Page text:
According to The Lancet’s Global Surgery 2030 report, more than five billion people lack access to safe, affordable surgical and anesthesia care when needed. Meeting the actual global surgical disease burden would require adding a minimum of 143 million operations every year, primarily in the poorest regions of the world where there is a severe deficit in healthcare workforce and infrastructure. Moreover, of those who can access surgical care, 33 million individuals face catastrophic health expenditure each year as a result of costs incurred.
Build capacity across multiple sectors of professional development of the surgical workforce, accompanying the next generation of global surgery leaders across every point in their journey, developing skill sets in surgical care delivery, medical education, and research.
From the program’s early days working on the World Health Organization Surgical Safety Checklist, which helped to reduce surgery-related deaths and complications around the globe, Brigham and Women’s Hospital has been a leader in advocating for the indispensable role surgery plays in global health.
Tato Uribe-Leitz, MD, MPH
Senior Project Manger – Wendy Williams, JD
Elizabeth Miranda, MD
Supporting the Next Generation | Education and Innovation
Contextualizing continuing medical education and engaging in parallel professional development of future leaders/champions of increased access to quality surgical care for vulnerable populations.
Rwanda HRH Program
Brigham and Women’s Hospital serves as the coordinating partner for surgery for the Rwanda Human Resources for Health (HRH) Program. Going into it’s seventh year, the institutional twinning program, facilitating the training of physicians, nurses, health managers, and dentists, has introduced competency-based training and pedagogic innovation into the medical education system. A dozen general surgeons, surgical specialists, radiologists, and anesthesiologists travel to Rwanda to serve as faculty, lowering the ratio of faculty to residents and supporting the professional development of junior faculty. With 300 new SAOs (surgeons, anesthesiologists, and obstetricians) trained by 2023, the Rwandan surgical workforce has nearly quadrupled since the Program’s inception.
NOTSS – Nontechnical Skills for Surgery
First rolled out at the University of Rwanda for a multidisciplinary cohort of surgeons, obstetricians, and anesthesiologists, Non-technical Skills for Surgeons: Variable Resource Contexts (NOTSS-VRC) is a contextually-adjusted course designed to improve operating room behaviors that impact patient safety. The course was developed and implemented by a team of CSPH and Rwandan faculty and trainees, utilizing text and video content created in Rwanda. Since 2017, it has been taught annually at the University of Rwanda and is currently being integrated into the University of Rwanda curriculum.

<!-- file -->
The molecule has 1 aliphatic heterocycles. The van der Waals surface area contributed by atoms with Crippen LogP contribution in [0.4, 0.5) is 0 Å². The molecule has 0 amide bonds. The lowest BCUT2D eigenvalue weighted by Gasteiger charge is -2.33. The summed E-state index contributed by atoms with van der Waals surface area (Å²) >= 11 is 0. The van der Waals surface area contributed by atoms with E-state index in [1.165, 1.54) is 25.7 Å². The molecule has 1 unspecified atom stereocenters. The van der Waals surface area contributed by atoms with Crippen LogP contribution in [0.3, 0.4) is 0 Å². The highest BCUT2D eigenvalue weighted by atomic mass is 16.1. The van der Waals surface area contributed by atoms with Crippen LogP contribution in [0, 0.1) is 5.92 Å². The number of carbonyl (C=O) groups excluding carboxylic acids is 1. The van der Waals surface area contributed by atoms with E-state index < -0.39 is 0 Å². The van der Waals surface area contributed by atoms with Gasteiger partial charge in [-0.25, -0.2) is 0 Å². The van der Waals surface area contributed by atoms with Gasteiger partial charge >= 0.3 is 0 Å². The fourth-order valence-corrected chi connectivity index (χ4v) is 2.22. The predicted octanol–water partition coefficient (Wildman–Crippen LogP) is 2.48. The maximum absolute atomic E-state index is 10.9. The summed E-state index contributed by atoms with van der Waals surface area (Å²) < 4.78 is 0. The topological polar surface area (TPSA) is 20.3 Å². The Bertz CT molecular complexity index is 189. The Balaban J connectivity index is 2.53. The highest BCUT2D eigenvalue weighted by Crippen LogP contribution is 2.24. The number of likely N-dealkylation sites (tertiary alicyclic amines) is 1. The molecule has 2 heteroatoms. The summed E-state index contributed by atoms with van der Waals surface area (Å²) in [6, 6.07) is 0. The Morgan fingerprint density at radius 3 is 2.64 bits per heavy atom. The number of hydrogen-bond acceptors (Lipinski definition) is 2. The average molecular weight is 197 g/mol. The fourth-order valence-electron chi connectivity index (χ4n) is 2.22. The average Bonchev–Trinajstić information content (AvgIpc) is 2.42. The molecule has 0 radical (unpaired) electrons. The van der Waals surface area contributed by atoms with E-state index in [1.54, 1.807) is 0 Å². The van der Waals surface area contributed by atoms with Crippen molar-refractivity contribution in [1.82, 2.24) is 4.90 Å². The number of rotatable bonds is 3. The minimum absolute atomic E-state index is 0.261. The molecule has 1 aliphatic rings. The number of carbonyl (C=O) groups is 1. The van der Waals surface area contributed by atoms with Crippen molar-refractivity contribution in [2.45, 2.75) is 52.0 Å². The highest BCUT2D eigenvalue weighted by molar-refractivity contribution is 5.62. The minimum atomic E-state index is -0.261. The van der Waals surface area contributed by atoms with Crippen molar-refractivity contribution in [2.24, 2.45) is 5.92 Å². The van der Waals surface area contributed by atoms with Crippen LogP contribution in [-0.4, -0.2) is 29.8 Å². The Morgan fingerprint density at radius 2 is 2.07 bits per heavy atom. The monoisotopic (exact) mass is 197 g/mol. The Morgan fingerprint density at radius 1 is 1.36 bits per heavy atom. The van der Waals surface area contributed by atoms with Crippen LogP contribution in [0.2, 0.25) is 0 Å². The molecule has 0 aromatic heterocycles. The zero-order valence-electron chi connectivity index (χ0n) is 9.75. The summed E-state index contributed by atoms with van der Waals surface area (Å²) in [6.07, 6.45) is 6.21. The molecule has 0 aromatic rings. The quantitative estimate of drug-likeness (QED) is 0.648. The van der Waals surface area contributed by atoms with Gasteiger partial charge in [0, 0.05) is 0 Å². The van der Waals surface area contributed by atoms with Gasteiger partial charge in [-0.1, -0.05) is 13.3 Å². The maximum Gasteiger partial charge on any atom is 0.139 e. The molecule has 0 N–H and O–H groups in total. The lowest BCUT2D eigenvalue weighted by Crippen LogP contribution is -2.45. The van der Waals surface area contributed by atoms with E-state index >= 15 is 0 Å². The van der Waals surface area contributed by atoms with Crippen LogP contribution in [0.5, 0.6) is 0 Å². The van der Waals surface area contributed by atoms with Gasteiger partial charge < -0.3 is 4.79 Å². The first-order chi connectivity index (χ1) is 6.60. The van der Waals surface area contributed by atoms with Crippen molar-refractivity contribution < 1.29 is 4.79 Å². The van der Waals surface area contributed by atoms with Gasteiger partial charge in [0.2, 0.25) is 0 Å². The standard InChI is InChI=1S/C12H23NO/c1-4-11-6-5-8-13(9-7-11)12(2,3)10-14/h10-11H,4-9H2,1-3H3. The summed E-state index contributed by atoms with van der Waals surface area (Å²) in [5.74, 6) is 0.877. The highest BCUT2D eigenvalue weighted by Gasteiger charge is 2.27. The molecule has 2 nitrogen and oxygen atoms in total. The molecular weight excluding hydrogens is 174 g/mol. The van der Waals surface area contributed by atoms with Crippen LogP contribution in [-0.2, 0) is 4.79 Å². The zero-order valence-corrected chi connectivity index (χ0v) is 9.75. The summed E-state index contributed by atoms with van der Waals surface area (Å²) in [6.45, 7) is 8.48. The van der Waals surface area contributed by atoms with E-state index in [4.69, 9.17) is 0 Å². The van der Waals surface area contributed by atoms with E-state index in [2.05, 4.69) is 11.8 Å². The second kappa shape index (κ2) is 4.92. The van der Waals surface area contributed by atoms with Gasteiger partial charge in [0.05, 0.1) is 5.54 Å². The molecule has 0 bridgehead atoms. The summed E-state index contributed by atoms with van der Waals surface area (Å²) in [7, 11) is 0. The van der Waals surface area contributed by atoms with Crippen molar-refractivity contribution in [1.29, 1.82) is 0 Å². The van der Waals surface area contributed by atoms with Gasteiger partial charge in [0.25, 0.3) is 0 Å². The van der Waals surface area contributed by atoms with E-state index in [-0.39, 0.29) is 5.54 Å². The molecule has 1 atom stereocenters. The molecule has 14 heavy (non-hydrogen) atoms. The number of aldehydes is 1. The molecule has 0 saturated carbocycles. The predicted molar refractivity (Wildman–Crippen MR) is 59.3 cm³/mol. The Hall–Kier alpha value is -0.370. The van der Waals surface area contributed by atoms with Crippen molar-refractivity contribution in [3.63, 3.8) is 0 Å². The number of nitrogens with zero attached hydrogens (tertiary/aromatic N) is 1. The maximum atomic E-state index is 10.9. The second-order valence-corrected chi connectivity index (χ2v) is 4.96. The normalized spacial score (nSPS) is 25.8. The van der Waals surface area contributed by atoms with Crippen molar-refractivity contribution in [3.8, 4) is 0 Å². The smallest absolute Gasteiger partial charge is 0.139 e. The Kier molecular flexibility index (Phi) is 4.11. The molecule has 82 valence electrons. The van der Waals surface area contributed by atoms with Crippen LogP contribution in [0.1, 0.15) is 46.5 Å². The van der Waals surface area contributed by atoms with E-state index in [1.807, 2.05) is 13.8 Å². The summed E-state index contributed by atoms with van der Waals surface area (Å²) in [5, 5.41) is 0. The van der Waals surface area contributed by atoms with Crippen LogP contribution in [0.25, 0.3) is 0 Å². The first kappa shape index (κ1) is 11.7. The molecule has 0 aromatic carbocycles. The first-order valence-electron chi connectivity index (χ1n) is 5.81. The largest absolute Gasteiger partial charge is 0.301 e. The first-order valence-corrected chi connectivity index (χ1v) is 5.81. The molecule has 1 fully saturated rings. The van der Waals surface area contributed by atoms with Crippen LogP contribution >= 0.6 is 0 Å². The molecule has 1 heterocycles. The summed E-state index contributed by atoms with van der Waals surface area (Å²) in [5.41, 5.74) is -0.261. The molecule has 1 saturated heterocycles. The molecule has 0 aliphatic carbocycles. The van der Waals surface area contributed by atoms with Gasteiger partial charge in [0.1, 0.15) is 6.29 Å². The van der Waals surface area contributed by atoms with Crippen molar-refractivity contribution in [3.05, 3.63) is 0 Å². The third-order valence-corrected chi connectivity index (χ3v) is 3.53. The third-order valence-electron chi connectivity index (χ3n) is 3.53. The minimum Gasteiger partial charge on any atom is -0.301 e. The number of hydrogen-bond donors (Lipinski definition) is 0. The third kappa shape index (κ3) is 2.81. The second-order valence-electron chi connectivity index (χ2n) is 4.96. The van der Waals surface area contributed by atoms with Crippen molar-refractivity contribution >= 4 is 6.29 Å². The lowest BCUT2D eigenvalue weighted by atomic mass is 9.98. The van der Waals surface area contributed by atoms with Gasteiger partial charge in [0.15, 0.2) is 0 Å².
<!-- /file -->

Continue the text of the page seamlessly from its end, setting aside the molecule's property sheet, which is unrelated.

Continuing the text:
The NOTSS team recently received a grant to support the implementation and evaluation of a NOTSS course for surgical providers in Rwandan district hospitals (e.g., general practitioners, nurse anesthetists, perioperative nurses), where over 80% of surgical procedures in Rwanda currently performed. This course is set to be implemented in 2019, when it will be integrated as part of the Rwanda Essential Surgery Training Workshop, led by the Rwanda Surgical Society and funded by the College of Surgeons of Central, Eastern, and Southern African and the Ministry of Health.
Surgical Techniques and Repairs in Trauma for the Low-Resource Environment (STARTLE), is a cadaver-based operative trauma course designed to teach surgical management. First taught in Mbarara, Uganda, this course was designed by a team led by Dr. Deepika Nehra for mid-level surgical residents. It has been replicated in Haiti and soon Rwanda (2019) as a way to improve trauma surgery capacity.
Surgical Site Infections and Cesarean Section
Surgical site infections (SSI) are a rising cause of concern for countries wishing to expand surgical capacity and serve as a warning for the risks of expanding access to surgical care without a concerted effort to ensure quality and appropriate, context-relevant guidelines for care. We have focused our work around the care of and outcomes among women undergoing cesarean delivery at a district hospital in rural Rwanda. In our most recent study at a Rwandan district hospital, we have found that an estimated 11% of women develop a surgical site infection at 10-days post-cesarean delivery. In view of the rising rate of cesarean deliveries provided at the district hospital level and the challenges the women face in seeking postoperative care, these findings sound an alarm for an impending maternal health and surgical care delivery crisis. Our research, funded through the NIH, has included the development of an algorithm to help community health workers identify SSI, improved understanding of predictors for cesarean delivery, cataloging the range of antibiotic prescribing practices at a district hospital following cesarean section surgery, a randomized control trial assessing different modalities for improved follow-up for SSI, and determining barriers to access to return to care. Pending studies will explore the utility of technology in aiding SSI identification, including telemedicine and machine learning, and antimicrobial resistance patterns.
Implementation | Policy and Practice
Partnering with ministries of health, professional societies, and NGOs to incorporate evidence-based policy and practice into global health agendas.
- Blog Post2
- Cancer and Comparative Effectiveness3
- COVID19 & Surgery2
- CSPH Fellowship2
- Emergency General Surgery1
- Geriatrics and Serious Illness11
- Global Surgery5
- Health Policy8
- Long-Term Outcomes3
- Military Health Outcomes5
- Stop the Bleed3
- Surgical Culture6
- Surgical Disparities3